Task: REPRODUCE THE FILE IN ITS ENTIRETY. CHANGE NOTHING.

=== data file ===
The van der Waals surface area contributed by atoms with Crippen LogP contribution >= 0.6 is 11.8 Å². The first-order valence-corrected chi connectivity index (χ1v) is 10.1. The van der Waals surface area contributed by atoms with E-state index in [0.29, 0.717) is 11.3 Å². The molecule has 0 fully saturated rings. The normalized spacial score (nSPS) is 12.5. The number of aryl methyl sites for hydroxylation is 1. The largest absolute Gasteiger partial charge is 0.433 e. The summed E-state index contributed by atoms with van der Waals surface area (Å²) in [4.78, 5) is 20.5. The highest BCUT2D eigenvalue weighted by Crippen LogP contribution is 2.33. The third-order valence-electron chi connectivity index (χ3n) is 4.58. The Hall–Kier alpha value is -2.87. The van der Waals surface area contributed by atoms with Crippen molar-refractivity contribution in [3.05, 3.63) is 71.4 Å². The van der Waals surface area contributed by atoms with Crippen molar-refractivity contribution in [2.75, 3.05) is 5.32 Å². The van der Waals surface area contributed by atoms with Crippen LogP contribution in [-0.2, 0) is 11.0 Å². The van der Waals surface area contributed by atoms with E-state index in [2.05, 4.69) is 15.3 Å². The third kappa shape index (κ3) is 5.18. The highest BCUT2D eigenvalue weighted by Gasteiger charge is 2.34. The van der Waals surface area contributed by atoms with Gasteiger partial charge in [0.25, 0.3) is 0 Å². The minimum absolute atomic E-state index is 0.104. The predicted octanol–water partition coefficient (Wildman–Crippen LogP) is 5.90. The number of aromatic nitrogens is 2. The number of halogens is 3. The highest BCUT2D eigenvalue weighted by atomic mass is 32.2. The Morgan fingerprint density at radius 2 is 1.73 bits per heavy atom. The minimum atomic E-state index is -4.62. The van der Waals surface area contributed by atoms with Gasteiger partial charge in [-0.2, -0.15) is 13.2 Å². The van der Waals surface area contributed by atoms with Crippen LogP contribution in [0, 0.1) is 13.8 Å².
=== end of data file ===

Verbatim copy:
The van der Waals surface area contributed by atoms with Crippen LogP contribution >= 0.6 is 11.8 Å². The first-order valence-corrected chi connectivity index (χ1v) is 10.1. The van der Waals surface area contributed by atoms with E-state index in [0.29, 0.717) is 11.3 Å². The molecule has 0 fully saturated rings. The normalized spacial score (nSPS) is 12.5. The number of aryl methyl sites for hydroxylation is 1. The largest absolute Gasteiger partial charge is 0.433 e. The summed E-state index contributed by atoms with van der Waals surface area (Å²) in [4.78, 5) is 20.5. The highest BCUT2D eigenvalue weighted by Crippen LogP contribution is 2.33. The third-order valence-electron chi connectivity index (χ3n) is 4.58. The Hall–Kier alpha value is -2.87. The van der Waals surface area contributed by atoms with Crippen molar-refractivity contribution in [3.05, 3.63) is 71.4 Å². The van der Waals surface area contributed by atoms with Crippen molar-refractivity contribution in [2.75, 3.05) is 5.32 Å². The van der Waals surface area contributed by atoms with Crippen LogP contribution in [-0.2, 0) is 11.0 Å². The van der Waals surface area contributed by atoms with E-state index in [2.05, 4.69) is 15.3 Å². The third kappa shape index (κ3) is 5.18. The highest BCUT2D eigenvalue weighted by Gasteiger charge is 2.34. The van der Waals surface area contributed by atoms with Gasteiger partial charge in [0.25, 0.3) is 0 Å². The minimum absolute atomic E-state index is 0.104. The predicted octanol–water partition coefficient (Wildman–Crippen LogP) is 5.90. The number of aromatic nitrogens is 2. The number of halogens is 3. The highest BCUT2D eigenvalue weighted by atomic mass is 32.2. The Morgan fingerprint density at radius 2 is 1.73 bits per heavy atom. The minimum atomic E-state index is -4.62. The van der Waals surface area contributed by atoms with Gasteiger partial charge in [-0.2, -0.15) is 13.2 Å². The van der Waals surface area contributed by atoms with Crippen LogP contribution in [0, 0.1) is 13.8 Å².